There can be no summer
in this land without cricket

The Wisdener

In times when the antics and behaviour of some of our leading sportsmen are dubious to say the least The Wisdener is grateful to Edward Walker who recalled a tale from a by-gone era

While working as a newspaper reporter in Sussex during the 1970’s I was lucky to meet up with a local councillor who shared my passion for cricket, he also loved cricket books and was an avid Wisden collector. In fact it was he who started me off by giving me some spare soft backs from the 1960s. He had become an MCC member in 1924 and after buying his yearly almanack direct from Wisden was surprised to learn that from 1949 his membership of the MCC qualified him for a free hardback edition.++

Apparently he had watched the Lords and the Oval Test Matches against Australia in the glorious summer of 1948 and been present when the tourists hit 721 in a day against Essex at Southend.  Like most cricket lovers around the world he was besotted with Bradman and expressed genuine sorrow that he had failed in his last test innings, thereby not achieving the test career average of 100

As a momento of the Australian score against Essex this chap had put together a scrapbook, with newspaper reports and the leaflet scorecard that he had picked up at the game and filled in by taking the information from the newspaper a day or so later. A number of England signatures were gathered during the season and after the Australians left for home his father suggested that he write to Lord’s to find out if they had the contact details of anyone in Australia who might be able to put him in touch with any of the Australian players or officials.

Within a couple of weeks he received a reply from a Colonel Kerr from the MCC who gave him the contact details of the secretary of the Australian Cricket Board and he duly wrote a letter, six months later a sturdy envelope arrived and within was one of the most amazing notes.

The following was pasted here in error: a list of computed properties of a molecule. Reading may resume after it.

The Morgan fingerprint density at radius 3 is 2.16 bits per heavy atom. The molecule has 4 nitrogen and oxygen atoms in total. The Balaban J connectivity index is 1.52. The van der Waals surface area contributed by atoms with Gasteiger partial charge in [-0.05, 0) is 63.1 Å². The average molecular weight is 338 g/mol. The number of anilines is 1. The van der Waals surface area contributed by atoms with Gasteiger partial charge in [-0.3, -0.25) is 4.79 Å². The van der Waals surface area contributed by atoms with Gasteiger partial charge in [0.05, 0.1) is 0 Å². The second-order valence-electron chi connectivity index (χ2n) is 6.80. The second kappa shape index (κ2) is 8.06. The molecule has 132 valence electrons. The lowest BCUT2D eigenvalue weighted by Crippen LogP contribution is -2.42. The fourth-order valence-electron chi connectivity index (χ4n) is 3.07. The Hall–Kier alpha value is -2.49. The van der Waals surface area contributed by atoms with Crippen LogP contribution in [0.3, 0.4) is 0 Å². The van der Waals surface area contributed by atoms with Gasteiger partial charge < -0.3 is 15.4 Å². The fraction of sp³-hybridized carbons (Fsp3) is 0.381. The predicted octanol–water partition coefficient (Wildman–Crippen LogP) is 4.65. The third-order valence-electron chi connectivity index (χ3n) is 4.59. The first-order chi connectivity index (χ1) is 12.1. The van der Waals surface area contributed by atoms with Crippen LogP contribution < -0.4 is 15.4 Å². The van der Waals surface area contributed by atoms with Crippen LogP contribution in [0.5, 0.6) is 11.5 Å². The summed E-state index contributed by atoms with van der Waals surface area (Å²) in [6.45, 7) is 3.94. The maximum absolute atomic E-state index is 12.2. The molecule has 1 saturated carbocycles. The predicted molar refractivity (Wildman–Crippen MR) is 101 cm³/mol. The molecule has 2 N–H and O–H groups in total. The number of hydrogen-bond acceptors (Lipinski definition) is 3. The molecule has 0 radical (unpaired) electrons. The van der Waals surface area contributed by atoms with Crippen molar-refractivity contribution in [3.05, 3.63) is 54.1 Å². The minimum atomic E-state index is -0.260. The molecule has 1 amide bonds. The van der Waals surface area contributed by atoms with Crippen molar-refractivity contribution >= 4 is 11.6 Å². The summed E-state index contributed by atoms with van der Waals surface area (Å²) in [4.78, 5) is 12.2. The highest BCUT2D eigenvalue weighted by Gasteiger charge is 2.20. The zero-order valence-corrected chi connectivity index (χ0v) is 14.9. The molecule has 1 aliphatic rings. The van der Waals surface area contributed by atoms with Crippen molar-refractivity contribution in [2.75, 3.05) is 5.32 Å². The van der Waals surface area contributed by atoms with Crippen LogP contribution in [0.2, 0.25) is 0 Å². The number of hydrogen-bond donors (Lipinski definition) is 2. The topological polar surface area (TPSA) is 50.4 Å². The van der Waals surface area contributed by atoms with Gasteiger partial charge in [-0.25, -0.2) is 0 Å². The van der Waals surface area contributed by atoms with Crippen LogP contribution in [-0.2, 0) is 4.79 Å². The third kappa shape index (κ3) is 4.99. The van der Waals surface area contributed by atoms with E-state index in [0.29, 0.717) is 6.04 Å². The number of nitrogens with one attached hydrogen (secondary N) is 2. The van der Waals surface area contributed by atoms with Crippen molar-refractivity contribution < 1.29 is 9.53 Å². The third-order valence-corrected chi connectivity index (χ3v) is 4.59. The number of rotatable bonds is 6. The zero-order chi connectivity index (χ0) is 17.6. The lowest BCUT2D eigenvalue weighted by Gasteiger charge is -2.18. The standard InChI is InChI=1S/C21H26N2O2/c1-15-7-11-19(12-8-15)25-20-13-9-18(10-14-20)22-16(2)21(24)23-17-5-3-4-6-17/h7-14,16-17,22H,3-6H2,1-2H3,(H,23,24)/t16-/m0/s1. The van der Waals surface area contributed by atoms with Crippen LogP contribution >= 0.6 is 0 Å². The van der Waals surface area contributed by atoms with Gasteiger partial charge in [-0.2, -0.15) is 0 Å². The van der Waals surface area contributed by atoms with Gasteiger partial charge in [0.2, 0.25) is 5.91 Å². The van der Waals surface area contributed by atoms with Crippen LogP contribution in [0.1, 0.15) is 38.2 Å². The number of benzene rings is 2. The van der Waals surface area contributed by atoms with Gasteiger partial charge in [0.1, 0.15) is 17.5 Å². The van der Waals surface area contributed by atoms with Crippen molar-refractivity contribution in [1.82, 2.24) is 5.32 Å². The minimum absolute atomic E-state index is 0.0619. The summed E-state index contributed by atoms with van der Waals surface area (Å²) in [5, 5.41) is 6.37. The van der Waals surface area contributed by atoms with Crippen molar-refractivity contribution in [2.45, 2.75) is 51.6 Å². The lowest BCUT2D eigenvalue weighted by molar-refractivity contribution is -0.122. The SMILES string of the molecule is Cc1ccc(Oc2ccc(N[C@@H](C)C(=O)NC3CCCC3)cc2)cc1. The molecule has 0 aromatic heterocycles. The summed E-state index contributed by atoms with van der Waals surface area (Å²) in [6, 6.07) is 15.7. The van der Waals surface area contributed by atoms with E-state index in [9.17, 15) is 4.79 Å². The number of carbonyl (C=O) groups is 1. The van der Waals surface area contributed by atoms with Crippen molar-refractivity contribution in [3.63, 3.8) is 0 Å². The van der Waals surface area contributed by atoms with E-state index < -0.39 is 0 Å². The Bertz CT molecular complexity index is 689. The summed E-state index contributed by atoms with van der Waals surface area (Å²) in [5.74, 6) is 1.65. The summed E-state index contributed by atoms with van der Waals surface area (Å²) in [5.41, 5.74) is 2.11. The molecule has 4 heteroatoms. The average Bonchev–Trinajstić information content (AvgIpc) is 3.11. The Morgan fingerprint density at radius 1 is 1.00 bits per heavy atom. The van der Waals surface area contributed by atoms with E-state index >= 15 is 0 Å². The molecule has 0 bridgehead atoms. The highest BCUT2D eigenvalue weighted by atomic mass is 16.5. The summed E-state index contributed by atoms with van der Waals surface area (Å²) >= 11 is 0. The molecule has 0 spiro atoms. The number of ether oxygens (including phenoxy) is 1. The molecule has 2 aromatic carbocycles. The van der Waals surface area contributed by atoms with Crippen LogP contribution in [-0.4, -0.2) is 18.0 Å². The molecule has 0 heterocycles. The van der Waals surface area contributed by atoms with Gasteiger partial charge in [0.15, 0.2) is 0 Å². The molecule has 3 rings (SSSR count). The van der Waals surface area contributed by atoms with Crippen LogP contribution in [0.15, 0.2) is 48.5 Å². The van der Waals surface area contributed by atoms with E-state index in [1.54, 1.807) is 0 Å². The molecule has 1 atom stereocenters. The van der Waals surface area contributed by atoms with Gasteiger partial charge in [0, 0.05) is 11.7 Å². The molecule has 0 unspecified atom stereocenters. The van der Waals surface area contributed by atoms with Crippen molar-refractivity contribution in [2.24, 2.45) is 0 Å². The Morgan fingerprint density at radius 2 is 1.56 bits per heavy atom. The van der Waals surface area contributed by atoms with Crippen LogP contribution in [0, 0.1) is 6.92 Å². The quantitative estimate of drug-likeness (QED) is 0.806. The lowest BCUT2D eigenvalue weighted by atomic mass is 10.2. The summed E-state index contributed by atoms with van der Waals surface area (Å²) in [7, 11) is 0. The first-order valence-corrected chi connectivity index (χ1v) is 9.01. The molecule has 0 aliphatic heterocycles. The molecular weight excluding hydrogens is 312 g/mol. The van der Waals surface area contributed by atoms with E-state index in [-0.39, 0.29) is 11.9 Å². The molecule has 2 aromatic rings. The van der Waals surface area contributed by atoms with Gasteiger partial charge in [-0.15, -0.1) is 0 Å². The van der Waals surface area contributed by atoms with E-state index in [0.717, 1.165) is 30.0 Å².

His original letter to Australia had found its way to Don Bradman who had personally written to his team-mates in the Oval Test of 48 and asked them to put their signature on the back of a photograph he had of the Oval XI.

On the back of the photograph my friend counted ten signatures and the accompanying note on headed notepaper read

“Sorry I could not get all eleven, but Johnston now lives as far from me as Moscow is to London and it proved difficult” and signed Don Bradman

To correlate, post and organise a photograph to be signed by a group of players is noteworthy enough, to do it across Australia and at the bequest of a young man from England speaks more than anything I can bring to mind of the generous nature of probably the greatest batsmen to have lived

There was a smaller envelope within that contained my friends’ original letter to the MCC, with a note at the foot

“I believe you will hear from the above gentleman in due course, any assistance you can offer would be appreciated, RK” The chap at the MCC had also tried to help further by forwarding the original letter


++ – It is understood that MCC members of 25 year standing used to receive a “complementary” almanack from Wisden for each subsequent year of their membership. It is not known whether part of the MCC annual subscription paid for this, but this seems likely as in 1914 the MCC subscription rose by 9%, which caused some uproar. These copies were not included in any print run information and it is believed that the first complementary copies were sent out in 1914, primarily to ex-Public school cricketers (officers) serving in the Great War. It was deemed a patriotic gesture.

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